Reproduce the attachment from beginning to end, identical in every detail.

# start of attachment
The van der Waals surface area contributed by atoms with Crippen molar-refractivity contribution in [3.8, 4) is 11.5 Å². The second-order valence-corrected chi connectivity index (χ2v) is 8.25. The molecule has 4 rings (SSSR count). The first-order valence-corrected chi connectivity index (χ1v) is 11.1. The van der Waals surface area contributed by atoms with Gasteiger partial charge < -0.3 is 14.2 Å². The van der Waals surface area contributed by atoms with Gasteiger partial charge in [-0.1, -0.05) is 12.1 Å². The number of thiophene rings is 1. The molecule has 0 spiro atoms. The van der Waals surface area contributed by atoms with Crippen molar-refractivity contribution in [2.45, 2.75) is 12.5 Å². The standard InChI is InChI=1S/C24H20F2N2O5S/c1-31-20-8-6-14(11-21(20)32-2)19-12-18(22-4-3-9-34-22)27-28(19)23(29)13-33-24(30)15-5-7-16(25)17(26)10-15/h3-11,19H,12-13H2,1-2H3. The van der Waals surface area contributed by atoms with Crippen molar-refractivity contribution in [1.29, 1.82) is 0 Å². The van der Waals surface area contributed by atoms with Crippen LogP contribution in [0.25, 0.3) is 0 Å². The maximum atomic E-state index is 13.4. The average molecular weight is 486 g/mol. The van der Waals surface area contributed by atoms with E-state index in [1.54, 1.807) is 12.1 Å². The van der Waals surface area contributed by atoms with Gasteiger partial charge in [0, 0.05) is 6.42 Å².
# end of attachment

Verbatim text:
The van der Waals surface area contributed by atoms with Crippen molar-refractivity contribution in [3.8, 4) is 11.5 Å². The second-order valence-corrected chi connectivity index (χ2v) is 8.25. The molecule has 4 rings (SSSR count). The first-order valence-corrected chi connectivity index (χ1v) is 11.1. The van der Waals surface area contributed by atoms with Gasteiger partial charge < -0.3 is 14.2 Å². The van der Waals surface area contributed by atoms with Gasteiger partial charge in [-0.1, -0.05) is 12.1 Å². The number of thiophene rings is 1. The molecule has 0 spiro atoms. The van der Waals surface area contributed by atoms with Crippen molar-refractivity contribution in [2.45, 2.75) is 12.5 Å². The standard InChI is InChI=1S/C24H20F2N2O5S/c1-31-20-8-6-14(11-21(20)32-2)19-12-18(22-4-3-9-34-22)27-28(19)23(29)13-33-24(30)15-5-7-16(25)17(26)10-15/h3-11,19H,12-13H2,1-2H3. The van der Waals surface area contributed by atoms with Crippen molar-refractivity contribution in [1.29, 1.82) is 0 Å². The van der Waals surface area contributed by atoms with Crippen LogP contribution in [0.25, 0.3) is 0 Å². The maximum atomic E-state index is 13.4. The average molecular weight is 486 g/mol. The van der Waals surface area contributed by atoms with E-state index in [1.54, 1.807) is 12.1 Å². The van der Waals surface area contributed by atoms with Gasteiger partial charge in [0, 0.05) is 6.42 Å².